When it comes to waves, newcomers are not wanted.
In surfing, when outsiders don’t make the effort to forge connection to the established community, or learn to respect the decades of culture and history that precede them, they are likely to get bounced off the beach. Getting to know locals is the best way to gain credibility in the lineup, and outsiders open to learning and watching at Fort will eventually earn respect in return.
This might mean going whole sessions without catching any waves. But that patience and deference towards established residents will ultimately be rewarded.
City leaders have some things to learn from these battles between surfers, if they want to offset the effects of gentrification. As less-affluent residents get priced out and vanish, so too do their businesses and cultures; in turn the city’s vibrant, colorful personality becomes tech-washed. Rather than imposing their own cultures and influences, every inhabitant of San Francisco, old and new, should embrace the established histories and characters of their respective neighborhoods. As long as elected officials continue to ignore the economic drivers of gentrification, San Franciscans are likely to take matters into their own hands to resist its consequences.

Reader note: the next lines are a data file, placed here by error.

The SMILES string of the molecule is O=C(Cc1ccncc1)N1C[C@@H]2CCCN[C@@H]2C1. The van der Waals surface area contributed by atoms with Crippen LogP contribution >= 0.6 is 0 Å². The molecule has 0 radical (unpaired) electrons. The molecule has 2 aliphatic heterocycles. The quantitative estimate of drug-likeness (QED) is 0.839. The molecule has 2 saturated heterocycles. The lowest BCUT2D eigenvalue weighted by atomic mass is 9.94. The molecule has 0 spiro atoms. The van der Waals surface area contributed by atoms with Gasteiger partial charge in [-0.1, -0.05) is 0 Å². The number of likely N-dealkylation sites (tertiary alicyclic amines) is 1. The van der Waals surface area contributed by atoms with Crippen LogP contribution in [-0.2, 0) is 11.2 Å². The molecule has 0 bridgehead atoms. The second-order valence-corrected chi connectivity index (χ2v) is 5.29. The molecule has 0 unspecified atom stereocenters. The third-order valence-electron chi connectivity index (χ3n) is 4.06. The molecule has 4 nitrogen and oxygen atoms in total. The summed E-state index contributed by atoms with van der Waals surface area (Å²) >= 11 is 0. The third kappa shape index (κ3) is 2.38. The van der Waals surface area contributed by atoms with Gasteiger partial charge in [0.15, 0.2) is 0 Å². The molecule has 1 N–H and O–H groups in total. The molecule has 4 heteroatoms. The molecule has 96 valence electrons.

By the same token, the surfers of Fort Point could definitely learn a few things about how to be a more inclusive and welcoming community, even in the face of displacement anxieties. To see what that might look like, drive an hour south down the coast and you’ll reach Half Moon Bay, a sleepy, unassuming harbor town that’s best known for its Christmas trees farms and its surf spot, Mavericks, home to some of the biggest waves in the world. But Steve Hawk says that there’s no tension between the various surfer communities in Half Moon Bay. There, the older generation has become more peaceful as they’ve aged and introduced their children to surfing.
“You teach by example,” says Hawk, “so if a kid sees his father being polite to a stranger, then they’re more likely to follow suit.”